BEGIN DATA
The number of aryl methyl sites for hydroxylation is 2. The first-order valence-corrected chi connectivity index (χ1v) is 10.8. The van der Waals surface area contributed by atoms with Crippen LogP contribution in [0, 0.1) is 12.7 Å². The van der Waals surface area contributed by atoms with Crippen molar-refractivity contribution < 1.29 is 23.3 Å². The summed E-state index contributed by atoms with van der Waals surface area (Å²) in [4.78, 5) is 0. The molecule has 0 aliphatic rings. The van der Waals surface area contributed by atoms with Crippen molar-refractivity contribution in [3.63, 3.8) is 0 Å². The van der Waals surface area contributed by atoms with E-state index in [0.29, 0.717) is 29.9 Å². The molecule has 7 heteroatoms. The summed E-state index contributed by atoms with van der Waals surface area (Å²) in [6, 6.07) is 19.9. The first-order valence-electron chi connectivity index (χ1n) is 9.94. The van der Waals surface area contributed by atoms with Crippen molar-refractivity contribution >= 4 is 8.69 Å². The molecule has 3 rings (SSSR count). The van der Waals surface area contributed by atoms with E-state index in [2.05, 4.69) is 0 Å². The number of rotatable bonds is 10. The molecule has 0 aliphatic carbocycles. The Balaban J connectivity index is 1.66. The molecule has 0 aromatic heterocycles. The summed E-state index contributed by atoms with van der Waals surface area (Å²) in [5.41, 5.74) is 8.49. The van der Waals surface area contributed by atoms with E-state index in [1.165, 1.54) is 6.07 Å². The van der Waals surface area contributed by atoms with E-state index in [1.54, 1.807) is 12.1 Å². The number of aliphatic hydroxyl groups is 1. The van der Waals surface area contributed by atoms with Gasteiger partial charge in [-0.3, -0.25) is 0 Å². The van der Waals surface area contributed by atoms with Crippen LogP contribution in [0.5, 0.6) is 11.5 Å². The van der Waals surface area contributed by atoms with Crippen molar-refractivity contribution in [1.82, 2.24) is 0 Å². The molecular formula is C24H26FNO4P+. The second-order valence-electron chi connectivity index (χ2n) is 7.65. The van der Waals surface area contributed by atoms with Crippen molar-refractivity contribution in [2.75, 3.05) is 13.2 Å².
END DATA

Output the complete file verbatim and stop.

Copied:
The number of aryl methyl sites for hydroxylation is 2. The first-order valence-corrected chi connectivity index (χ1v) is 10.8. The van der Waals surface area contributed by atoms with Crippen LogP contribution in [0, 0.1) is 12.7 Å². The van der Waals surface area contributed by atoms with Crippen molar-refractivity contribution < 1.29 is 23.3 Å². The summed E-state index contributed by atoms with van der Waals surface area (Å²) in [4.78, 5) is 0. The molecule has 0 aliphatic rings. The van der Waals surface area contributed by atoms with Crippen molar-refractivity contribution in [3.63, 3.8) is 0 Å². The van der Waals surface area contributed by atoms with E-state index in [0.29, 0.717) is 29.9 Å². The molecule has 7 heteroatoms. The summed E-state index contributed by atoms with van der Waals surface area (Å²) in [6, 6.07) is 19.9. The first-order valence-electron chi connectivity index (χ1n) is 9.94. The van der Waals surface area contributed by atoms with Crippen molar-refractivity contribution >= 4 is 8.69 Å². The molecule has 3 rings (SSSR count). The van der Waals surface area contributed by atoms with E-state index in [2.05, 4.69) is 0 Å². The number of rotatable bonds is 10. The molecule has 0 aliphatic carbocycles. The Balaban J connectivity index is 1.66. The molecule has 0 aromatic heterocycles. The summed E-state index contributed by atoms with van der Waals surface area (Å²) in [5.41, 5.74) is 8.49. The van der Waals surface area contributed by atoms with E-state index in [1.165, 1.54) is 6.07 Å². The van der Waals surface area contributed by atoms with E-state index in [1.54, 1.807) is 12.1 Å². The number of aliphatic hydroxyl groups is 1. The van der Waals surface area contributed by atoms with Gasteiger partial charge in [-0.3, -0.25) is 0 Å². The van der Waals surface area contributed by atoms with Crippen LogP contribution in [0.5, 0.6) is 11.5 Å². The van der Waals surface area contributed by atoms with Crippen molar-refractivity contribution in [1.82, 2.24) is 0 Å². The molecular formula is C24H26FNO4P+. The second-order valence-electron chi connectivity index (χ2n) is 7.65. The van der Waals surface area contributed by atoms with Crippen molar-refractivity contribution in [2.75, 3.05) is 13.2 Å².